Process configurations - products, Operation Management

Process configurations - products

The categorisation of production systems according to volume of output was discussed: project, job shop, batch and continuous. The Hayes and Wheelwright product - process matrix (1984) was then presented, showing the 'natural' positions of each of the configurations with regard to volume, variety and flexibility. When undertaking process design it is desirable to have some indication, perhaps by forecasts, of the likely level of demand for the product and the corresponding volume of process output to be generated.

With the knowledge of the approximate position along the job shop/batch/continuous spectrum, it is possible to narrow the range of process configurations to be devised and compared. If the demand is expected to be low, then large-batch or continuous systems need not be considered; their inflexibility would be unsuitable for the production of a variety of low-volume products, and their potential for low unit costs would be unattainable. Likewise, if the demand is expected to be high, job shop/small-batch systems would not be considered; their high unit costs would render the product uncompetitive, and their flexibility would be superfluous.

However, it is worth mentioning in passing that, under the heading of mass customisation, equipment suppliers are putting great efforts into the development of advanced computer-integrated manufacturing (CIM) systems which will provide the low unit costs of continuous systems and some of the flexibility of job shops. Consideration should also be given to the likely product life cycle curve and the expected durations of the start-up and rapid growth phases; for a product which, at maturity, reaches high volume, it may be necessary to change the type of production more than once during the product's life. Along with the change in volume and process flow type, as the product matures it is likely that the order winning criteria will also change, necessitating progressive amendment of the relevant measures of operational performance.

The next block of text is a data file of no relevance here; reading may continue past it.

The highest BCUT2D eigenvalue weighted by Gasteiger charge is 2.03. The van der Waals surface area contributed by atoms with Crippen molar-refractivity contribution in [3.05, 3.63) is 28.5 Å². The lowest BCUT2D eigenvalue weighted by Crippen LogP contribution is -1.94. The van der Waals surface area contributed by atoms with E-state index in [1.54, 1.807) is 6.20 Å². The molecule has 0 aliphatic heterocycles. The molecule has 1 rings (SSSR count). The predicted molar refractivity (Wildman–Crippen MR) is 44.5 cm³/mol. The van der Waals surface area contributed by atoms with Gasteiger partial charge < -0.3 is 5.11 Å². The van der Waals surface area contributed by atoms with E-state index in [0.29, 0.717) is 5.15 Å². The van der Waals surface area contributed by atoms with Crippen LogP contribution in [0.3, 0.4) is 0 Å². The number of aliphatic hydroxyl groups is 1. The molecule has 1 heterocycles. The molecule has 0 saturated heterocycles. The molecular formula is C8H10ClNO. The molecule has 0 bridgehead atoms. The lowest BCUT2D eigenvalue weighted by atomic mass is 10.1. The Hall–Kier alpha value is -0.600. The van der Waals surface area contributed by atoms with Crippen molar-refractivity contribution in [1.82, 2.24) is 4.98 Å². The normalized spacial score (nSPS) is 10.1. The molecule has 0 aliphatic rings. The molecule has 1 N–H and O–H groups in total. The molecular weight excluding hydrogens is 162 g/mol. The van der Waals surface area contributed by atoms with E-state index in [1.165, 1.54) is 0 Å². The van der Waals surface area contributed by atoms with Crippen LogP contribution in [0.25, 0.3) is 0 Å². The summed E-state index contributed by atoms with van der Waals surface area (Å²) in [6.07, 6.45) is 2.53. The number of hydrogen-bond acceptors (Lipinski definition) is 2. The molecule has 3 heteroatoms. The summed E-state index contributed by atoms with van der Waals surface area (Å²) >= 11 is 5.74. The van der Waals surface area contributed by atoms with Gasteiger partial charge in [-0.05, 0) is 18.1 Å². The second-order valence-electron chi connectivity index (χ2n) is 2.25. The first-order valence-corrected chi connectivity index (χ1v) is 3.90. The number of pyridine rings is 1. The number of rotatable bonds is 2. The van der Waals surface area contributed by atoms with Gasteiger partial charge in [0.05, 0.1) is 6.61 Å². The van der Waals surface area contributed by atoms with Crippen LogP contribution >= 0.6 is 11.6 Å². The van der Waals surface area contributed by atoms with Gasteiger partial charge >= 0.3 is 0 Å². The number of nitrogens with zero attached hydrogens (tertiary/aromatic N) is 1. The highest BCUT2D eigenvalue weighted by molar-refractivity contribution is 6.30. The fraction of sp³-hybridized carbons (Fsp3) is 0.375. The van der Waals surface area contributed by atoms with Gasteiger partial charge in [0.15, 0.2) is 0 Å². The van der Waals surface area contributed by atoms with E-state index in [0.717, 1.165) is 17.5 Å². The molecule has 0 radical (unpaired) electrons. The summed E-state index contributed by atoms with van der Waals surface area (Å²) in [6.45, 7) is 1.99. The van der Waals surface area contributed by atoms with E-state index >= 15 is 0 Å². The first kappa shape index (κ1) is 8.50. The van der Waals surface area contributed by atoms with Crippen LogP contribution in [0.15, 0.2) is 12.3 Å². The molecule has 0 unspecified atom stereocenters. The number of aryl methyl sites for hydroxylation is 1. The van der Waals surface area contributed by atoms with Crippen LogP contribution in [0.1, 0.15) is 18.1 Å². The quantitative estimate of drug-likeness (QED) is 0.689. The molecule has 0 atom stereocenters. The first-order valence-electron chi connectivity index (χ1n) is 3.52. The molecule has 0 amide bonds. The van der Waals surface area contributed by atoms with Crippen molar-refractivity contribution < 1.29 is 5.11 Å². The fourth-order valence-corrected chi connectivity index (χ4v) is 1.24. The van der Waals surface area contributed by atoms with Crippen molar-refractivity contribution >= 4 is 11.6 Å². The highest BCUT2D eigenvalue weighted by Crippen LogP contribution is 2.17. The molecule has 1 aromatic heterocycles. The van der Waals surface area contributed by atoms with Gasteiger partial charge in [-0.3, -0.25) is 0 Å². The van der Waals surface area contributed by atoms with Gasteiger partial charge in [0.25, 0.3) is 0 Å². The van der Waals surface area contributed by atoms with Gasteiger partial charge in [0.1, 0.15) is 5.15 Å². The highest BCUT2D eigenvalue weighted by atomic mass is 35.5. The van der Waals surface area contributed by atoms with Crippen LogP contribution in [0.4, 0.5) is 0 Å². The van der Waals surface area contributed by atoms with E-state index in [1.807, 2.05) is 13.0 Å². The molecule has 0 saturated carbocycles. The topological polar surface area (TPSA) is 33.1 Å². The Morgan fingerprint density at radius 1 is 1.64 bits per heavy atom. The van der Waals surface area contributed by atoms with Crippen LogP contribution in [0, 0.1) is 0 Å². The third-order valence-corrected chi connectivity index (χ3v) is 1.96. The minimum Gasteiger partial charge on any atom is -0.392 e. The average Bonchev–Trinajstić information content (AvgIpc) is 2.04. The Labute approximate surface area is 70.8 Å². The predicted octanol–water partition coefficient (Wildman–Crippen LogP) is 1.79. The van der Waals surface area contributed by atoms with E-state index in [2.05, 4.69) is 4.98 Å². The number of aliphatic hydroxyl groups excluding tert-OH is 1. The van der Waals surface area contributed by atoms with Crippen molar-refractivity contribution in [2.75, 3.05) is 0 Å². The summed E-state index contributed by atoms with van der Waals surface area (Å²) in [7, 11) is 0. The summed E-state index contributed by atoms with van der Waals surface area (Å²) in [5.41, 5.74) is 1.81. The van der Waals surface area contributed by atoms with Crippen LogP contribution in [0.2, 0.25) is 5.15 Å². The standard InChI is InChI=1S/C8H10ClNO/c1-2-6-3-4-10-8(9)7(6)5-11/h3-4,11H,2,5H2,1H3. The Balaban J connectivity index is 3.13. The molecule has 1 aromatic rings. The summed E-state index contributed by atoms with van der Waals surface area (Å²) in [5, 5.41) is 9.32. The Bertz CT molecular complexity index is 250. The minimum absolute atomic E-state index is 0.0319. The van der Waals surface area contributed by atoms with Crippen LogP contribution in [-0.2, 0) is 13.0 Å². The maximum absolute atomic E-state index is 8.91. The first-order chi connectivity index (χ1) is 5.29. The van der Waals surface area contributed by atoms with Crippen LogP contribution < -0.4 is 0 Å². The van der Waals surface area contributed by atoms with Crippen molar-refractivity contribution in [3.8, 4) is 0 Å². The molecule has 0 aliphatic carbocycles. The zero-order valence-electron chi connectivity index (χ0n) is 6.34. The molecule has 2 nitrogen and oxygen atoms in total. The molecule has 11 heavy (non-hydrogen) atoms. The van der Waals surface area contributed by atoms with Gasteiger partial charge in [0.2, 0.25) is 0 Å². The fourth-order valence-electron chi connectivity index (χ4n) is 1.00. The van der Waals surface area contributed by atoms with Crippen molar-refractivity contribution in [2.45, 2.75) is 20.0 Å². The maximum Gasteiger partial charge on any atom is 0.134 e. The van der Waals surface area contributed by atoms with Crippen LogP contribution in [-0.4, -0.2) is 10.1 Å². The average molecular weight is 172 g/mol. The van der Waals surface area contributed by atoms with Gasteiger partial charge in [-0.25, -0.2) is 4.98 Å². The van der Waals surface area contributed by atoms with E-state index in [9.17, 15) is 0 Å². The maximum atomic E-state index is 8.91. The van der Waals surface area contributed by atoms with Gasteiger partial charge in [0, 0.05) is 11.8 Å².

Posted Date: 3/16/2013 2:14:42 AM | Location : United States







Related Discussions:- Process configurations - products, Assignment Help, Ask Question on Process configurations - products, Get Answer, Expert's Help, Process configurations - products Discussions

Write discussion on Process configurations - products
Your posts are moderated
Related Questions
Natural extrinsic reward include all the following except/1.compliment/2.special Jon/3.asking advice/4.recognition/5. Merit pay increase/ which of these-answer is correct

1. What are the three requirements which must simultaneously be met when designing jobs?   Answer: Technical, economic and behavioural feasibility.

Marketers traditionally classify products on the basis of characteristics: durability, tangibility, and use (consumer or industrial). Discuss the appropriate marketing-mix strategy

Slighty Used Goods has Cash of $2,150 inventory of $28,470, fixed assets of $9,860, accounts payable of $11,900, and account receivable of $4,660. What is the cash ratio?

A large supplier of electronic components has decided to control the inventory of a certain item by a periodic review, order up to R policy. The mean demand rate for this item is 5

Cattell's 16PF test is normally associated with Employee selection

Answer the following questions on the Topic of The History of the American Corporation 1-Describe what is the rule of law and its importance on a successful capitalistic society

Generationally-speaking", our business environment is more diverse than ever before with both young and older working side-by-side. Each age group espouses characteristics that len

Conduct an analysis of American Apparel. Assess American Apparel's vertical integration, global strategy, and diversification. Compare American Apparel's approach to Google's